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Clinical trial design and how it can be used to improve the patient experience

For this article, we want to go back to basics and describe the main features of the most commonly used designs for clinical trials, why they are set-up in this way, and how they can be used to benefit the patient experience.

While it’s true that the perfect trial design doesn’t yet exist, where should the extra burden lie — with patients or the industry? Let’s take a closer look at the different types of clinical trial design.

#1 Single-arm trials

These trial designs only have one treatment option, with no placebo, and are usually in clinical fields such as cancer or stroke where patients experience acute illness and may not have many treatment options available to them. In these circumstances, it can be considered unethical to offer patients a placebo due to their medical requirement. Patients in this population may be reliant on caregivers for support, such as transport to and from study visits or providing consent on their behalf.

Trial designs like this can be beneficial and more attractive to potential participants. This is because the patient will know what treatment they will be receiving, and its associated risk/benefit profile. This can make the study more attractive by removing the unknown elements of randomisation and blinding by being open-label, as well as allowing early access to new drugs for patients that may be desperately seeking options for their condition.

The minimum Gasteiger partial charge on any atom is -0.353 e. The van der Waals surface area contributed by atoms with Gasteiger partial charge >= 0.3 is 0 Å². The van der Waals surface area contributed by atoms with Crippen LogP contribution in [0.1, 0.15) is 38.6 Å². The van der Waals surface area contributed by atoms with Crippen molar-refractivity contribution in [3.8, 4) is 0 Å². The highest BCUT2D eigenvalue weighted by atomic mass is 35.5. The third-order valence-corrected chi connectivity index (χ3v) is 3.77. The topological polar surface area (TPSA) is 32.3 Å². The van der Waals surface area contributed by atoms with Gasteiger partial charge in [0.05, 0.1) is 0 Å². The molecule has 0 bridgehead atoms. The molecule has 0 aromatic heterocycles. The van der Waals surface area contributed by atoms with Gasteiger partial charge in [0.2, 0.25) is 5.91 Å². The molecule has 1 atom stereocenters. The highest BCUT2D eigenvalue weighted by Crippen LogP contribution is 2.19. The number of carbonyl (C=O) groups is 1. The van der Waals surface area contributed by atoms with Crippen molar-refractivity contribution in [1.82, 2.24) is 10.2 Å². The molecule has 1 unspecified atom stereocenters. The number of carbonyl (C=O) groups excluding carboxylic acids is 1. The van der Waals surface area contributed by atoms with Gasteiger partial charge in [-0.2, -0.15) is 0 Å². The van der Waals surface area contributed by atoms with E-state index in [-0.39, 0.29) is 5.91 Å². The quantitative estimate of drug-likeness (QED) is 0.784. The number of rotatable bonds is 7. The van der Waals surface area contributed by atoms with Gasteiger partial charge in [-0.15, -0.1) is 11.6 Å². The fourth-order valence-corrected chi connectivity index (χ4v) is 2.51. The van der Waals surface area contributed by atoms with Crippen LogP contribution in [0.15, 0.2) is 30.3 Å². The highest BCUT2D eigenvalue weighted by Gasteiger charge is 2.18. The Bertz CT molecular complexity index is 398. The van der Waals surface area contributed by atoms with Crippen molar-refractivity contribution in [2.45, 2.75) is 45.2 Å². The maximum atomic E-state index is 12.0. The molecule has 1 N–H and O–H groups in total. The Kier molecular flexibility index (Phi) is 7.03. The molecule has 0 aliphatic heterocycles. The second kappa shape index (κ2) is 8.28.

#2 Randomised controlled trials (RCTs)

These trials usually have two options, and this has long been considered the gold standard of clinical trial design as it compares the new treatment against a placebo or the current standard care option. Randomisation is used to assign patients to either arm, and blinding is often in place to prevent both the clinician and the patient from knowing which treatment allocation they received.

A recent progression of the RCT is a stepped wedge design, in which patients are grouped into ‘clusters’ and then receive the study treatment sequentially, with an additional cluster being added each time until all patients are receiving treatment. Hence the design name — the intervention group increases in size as the trial progresses. These trial designs are particularly useful where there is evidence to support the intervention in providing more benefit to the patient group than risk of harm. In these circumstances, the lowest risk group would be given the intervention first, followed by the next lowest risk group, and so on, providing the data supports this.

Without clear explanation, some of the terms I’ve used above can be confusing to a patient and it may not be apparent to them what the benefits of taking part in the trial are. After all, there is a 50% chance that they won’t receive the intervention treatment, so why should they take part at all? Many patients give altruistic reasons when asked about why they’d take part in a trial, but depending on your patient group and disease indication, having access to a potentially novel and effective treatment can also be a strong factor in the decision-making process.